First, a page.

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Gear Heads

The Hardest Fun You'll Ever Have

Fast growing FIRST Robotics gets students interested in STEM subjects and careers—science, technology, engineering and math—using the excitement of sports combined with the rigors of science and technology. For the 2015-16 school year, approximately 75,000 students and 19,000 mentors made up 3,128 teams.


FIRST Robotics competition redefines winning by evaluating teams based on the quality of the overall experience. Called Gracious Professionalism®, FIRST Robotics rewards teams for cooperative competition, achievements in design excellence, demonstrated team spirit, and the ability to overcome obstacles.

Teams embrace a variety of students with different lifestyles but a common interest. Students who normally would not socialize with each other, find out they share more in common than they think.

Students grow their skills in computer programming and machine tool technology. They also learn soft skills in teamwork, interpersonal relationships and effective communication. Their coaches and mentors provide project management, engineering and technical design support.

FIRST teams receive a standard kit of parts, along with a set of rules. They have six weeks to raise funds, design a team brand, and build and program a robot to compete in a field game against other robots. With their standard parts and budget, teams are encouraged to buy or make specialized parts for their robot.

For the competition, robots compete against each other through maneuvers that may include throwing balls or flying discs into goals, placing inner tubes onto racks, hanging on bars or structures, overcoming course obstacles or balancing robots on narrow beams. To keep the excitement fresh and give teams a level playing field, the game-field changes every year. Students do not know in advance what their robots will need to compete successfully.

After joining FIRST Robotics, more than 88% of the student participants have more interest in school, 90% have more interest in taking a challenging math or science course, and 90% are more interested in attending college after high school. FIRST Robotics students also qualify for more than $25 million in college scholarships.

The Gear Heads

A local team, the Gear Heads, treated Alexandria Industries to a demonstration of its robot that competed in the 2016 FIRST Robotics Competition. With this year’s rulebook and game field, the team needed its robot to meet five objectives:

  • Move in any direction (forward, backward, side-to-side and diagonally)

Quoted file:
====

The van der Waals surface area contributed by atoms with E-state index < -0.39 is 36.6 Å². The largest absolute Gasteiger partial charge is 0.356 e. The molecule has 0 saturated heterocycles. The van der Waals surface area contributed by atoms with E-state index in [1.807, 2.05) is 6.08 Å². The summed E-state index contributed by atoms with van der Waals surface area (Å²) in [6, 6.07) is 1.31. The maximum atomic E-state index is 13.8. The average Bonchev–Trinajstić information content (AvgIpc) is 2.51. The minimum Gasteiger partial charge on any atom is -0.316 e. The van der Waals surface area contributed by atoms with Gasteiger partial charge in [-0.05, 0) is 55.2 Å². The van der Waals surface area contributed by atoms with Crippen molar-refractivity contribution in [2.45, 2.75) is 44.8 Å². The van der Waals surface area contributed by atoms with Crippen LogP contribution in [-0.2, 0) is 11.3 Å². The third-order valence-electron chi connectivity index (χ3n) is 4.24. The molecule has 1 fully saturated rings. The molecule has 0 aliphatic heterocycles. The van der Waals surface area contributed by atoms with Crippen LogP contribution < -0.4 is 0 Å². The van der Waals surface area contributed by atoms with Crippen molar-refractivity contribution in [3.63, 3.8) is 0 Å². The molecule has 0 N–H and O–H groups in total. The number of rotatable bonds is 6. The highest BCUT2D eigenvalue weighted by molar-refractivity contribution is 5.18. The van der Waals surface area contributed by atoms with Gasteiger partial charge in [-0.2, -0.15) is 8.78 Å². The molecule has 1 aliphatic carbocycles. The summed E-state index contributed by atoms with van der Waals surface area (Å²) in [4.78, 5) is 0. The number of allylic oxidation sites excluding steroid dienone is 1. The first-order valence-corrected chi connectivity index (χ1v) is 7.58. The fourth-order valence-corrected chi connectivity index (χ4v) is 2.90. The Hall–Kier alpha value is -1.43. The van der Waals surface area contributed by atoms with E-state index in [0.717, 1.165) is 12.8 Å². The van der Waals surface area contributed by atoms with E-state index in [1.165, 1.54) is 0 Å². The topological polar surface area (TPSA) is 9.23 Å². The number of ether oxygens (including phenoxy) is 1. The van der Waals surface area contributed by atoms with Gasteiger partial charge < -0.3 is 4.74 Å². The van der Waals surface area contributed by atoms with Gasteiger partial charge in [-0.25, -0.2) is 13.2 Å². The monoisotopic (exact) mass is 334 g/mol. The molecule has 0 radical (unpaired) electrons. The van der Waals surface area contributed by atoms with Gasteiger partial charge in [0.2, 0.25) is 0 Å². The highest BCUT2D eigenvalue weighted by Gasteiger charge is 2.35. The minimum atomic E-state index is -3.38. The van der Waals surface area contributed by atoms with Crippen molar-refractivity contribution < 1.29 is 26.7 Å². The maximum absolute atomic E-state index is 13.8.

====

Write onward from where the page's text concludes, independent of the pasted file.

• Climb over course obstacles
  • Shoot a 10-inch dodgeball
  • Climb a tower
  • Weigh less than 120 pounds

The students divided into small groups, prototyping different subsystems using Legos®, wood, and other materials to visualize how a design idea might work. Student programmers test their theories by simulating robotics and machine function using design software prior to building scaled models and final assemblies.

While many teams used tank like tread, or large pneumatic wheels on their robots, the Gear Heads chose a non-traditional drivetrain for its robot’s Mecanum wheels. The conventional wheel made with a series of rollers attached to the circumference, allow the robot to be more agile and easily maneuver itself on the field.


With help from Alexandria Industries, the students added a pair of 31-inch long legs that would extend out from under the robot and enable it to walk over obstacles. The team also used aluminum extruded 1-inch tubing for the robot’s scissor-lift system needed to climb a structure in the field to win the

The robot used a linear actuator for the scissor-lift, and window motors to pick up the dodge ball and eject it (throw it) through a window to score points. A vision system was used to aim the ball for the shot.

gear-heads-4Game Day

During a practice round, the Gear Heads’ robot experienced some bugs in the software but the students were able to troubleshoot the issues. On day-one of the competition, the robot was performing great until it suffered damage that rendered the ball handler and shooter unusable. Fortunately, the students were able to repair the parts overnight with help from the local machine shop, and the robot performed excellently on day two of the competition.

Out of 63 teams, the Gear Heads’ robot ranked 15th overall in the competition – a terrific standing in the world of robotics competitions.